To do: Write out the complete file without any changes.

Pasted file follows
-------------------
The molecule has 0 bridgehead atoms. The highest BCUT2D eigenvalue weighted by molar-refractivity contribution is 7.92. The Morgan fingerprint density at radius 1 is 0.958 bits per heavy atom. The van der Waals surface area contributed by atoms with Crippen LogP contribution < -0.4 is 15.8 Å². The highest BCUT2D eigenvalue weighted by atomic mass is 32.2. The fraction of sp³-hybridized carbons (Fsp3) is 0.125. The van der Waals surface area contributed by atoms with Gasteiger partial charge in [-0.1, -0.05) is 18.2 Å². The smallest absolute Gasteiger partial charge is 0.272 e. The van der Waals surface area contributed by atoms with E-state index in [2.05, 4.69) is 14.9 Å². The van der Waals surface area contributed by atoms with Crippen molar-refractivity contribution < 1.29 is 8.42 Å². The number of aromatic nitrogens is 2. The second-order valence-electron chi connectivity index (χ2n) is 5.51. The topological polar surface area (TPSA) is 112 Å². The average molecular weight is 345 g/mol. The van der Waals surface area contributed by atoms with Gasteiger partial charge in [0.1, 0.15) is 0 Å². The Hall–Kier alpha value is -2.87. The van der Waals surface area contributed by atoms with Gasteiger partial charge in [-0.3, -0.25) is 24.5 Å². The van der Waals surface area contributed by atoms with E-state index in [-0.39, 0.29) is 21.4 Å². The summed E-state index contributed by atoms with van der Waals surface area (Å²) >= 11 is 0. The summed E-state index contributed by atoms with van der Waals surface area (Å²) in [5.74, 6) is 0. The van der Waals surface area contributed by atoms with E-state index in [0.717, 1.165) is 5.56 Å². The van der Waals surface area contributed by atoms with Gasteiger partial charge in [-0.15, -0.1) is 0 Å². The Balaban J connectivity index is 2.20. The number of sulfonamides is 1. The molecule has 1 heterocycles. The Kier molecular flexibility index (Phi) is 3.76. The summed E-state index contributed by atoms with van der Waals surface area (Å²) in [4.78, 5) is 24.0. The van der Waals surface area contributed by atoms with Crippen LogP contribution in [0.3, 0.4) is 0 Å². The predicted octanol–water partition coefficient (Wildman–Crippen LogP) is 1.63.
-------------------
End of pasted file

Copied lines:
The molecule has 0 bridgehead atoms. The highest BCUT2D eigenvalue weighted by molar-refractivity contribution is 7.92. The Morgan fingerprint density at radius 1 is 0.958 bits per heavy atom. The van der Waals surface area contributed by atoms with Crippen LogP contribution < -0.4 is 15.8 Å². The highest BCUT2D eigenvalue weighted by atomic mass is 32.2. The fraction of sp³-hybridized carbons (Fsp3) is 0.125. The van der Waals surface area contributed by atoms with Gasteiger partial charge in [-0.1, -0.05) is 18.2 Å². The smallest absolute Gasteiger partial charge is 0.272 e. The van der Waals surface area contributed by atoms with E-state index in [2.05, 4.69) is 14.9 Å². The van der Waals surface area contributed by atoms with Crippen molar-refractivity contribution < 1.29 is 8.42 Å². The number of aromatic nitrogens is 2. The second-order valence-electron chi connectivity index (χ2n) is 5.51. The topological polar surface area (TPSA) is 112 Å². The average molecular weight is 345 g/mol. The van der Waals surface area contributed by atoms with Gasteiger partial charge in [0.1, 0.15) is 0 Å². The Hall–Kier alpha value is -2.87. The van der Waals surface area contributed by atoms with Gasteiger partial charge in [-0.3, -0.25) is 24.5 Å². The van der Waals surface area contributed by atoms with E-state index in [-0.39, 0.29) is 21.4 Å². The summed E-state index contributed by atoms with van der Waals surface area (Å²) >= 11 is 0. The summed E-state index contributed by atoms with van der Waals surface area (Å²) in [5.74, 6) is 0. The van der Waals surface area contributed by atoms with E-state index in [0.717, 1.165) is 5.56 Å². The van der Waals surface area contributed by atoms with Gasteiger partial charge in [-0.15, -0.1) is 0 Å². The Balaban J connectivity index is 2.20. The number of sulfonamides is 1. The molecule has 1 heterocycles. The Kier molecular flexibility index (Phi) is 3.76. The summed E-state index contributed by atoms with van der Waals surface area (Å²) in [4.78, 5) is 24.0. The van der Waals surface area contributed by atoms with Crippen LogP contribution in [0.3, 0.4) is 0 Å². The predicted octanol–water partition coefficient (Wildman–Crippen LogP) is 1.63.